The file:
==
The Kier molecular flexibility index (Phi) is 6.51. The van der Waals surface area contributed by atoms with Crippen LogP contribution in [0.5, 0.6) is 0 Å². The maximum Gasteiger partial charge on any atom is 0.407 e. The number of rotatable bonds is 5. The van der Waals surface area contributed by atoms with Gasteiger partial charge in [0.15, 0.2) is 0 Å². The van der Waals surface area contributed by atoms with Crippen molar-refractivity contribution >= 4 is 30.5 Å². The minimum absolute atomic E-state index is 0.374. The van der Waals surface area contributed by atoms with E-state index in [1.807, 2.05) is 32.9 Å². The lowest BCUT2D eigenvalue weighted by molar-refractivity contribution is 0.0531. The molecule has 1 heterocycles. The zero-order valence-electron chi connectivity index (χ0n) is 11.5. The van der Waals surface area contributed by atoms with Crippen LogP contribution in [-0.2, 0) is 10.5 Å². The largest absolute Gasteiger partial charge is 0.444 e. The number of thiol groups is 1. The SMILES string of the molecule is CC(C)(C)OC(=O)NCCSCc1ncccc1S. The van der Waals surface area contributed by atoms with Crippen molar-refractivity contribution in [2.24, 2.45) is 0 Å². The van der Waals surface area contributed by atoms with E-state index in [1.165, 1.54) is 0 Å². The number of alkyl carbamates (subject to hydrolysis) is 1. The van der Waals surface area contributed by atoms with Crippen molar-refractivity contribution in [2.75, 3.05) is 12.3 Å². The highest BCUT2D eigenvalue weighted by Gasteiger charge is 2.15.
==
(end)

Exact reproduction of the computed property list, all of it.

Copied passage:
The Kier molecular flexibility index (Phi) is 6.51. The van der Waals surface area contributed by atoms with Crippen LogP contribution in [0.5, 0.6) is 0 Å². The maximum Gasteiger partial charge on any atom is 0.407 e. The number of rotatable bonds is 5. The van der Waals surface area contributed by atoms with Gasteiger partial charge in [0.15, 0.2) is 0 Å². The van der Waals surface area contributed by atoms with Crippen molar-refractivity contribution >= 4 is 30.5 Å². The minimum absolute atomic E-state index is 0.374. The van der Waals surface area contributed by atoms with E-state index in [1.807, 2.05) is 32.9 Å². The lowest BCUT2D eigenvalue weighted by molar-refractivity contribution is 0.0531. The molecule has 1 heterocycles. The zero-order valence-electron chi connectivity index (χ0n) is 11.5. The van der Waals surface area contributed by atoms with Crippen LogP contribution in [-0.2, 0) is 10.5 Å². The largest absolute Gasteiger partial charge is 0.444 e. The number of thiol groups is 1. The SMILES string of the molecule is CC(C)(C)OC(=O)NCCSCc1ncccc1S. The van der Waals surface area contributed by atoms with Crippen molar-refractivity contribution in [2.24, 2.45) is 0 Å². The van der Waals surface area contributed by atoms with E-state index in [1.165, 1.54) is 0 Å². The number of alkyl carbamates (subject to hydrolysis) is 1. The van der Waals surface area contributed by atoms with Crippen molar-refractivity contribution in [2.75, 3.05) is 12.3 Å². The highest BCUT2D eigenvalue weighted by Gasteiger charge is 2.15.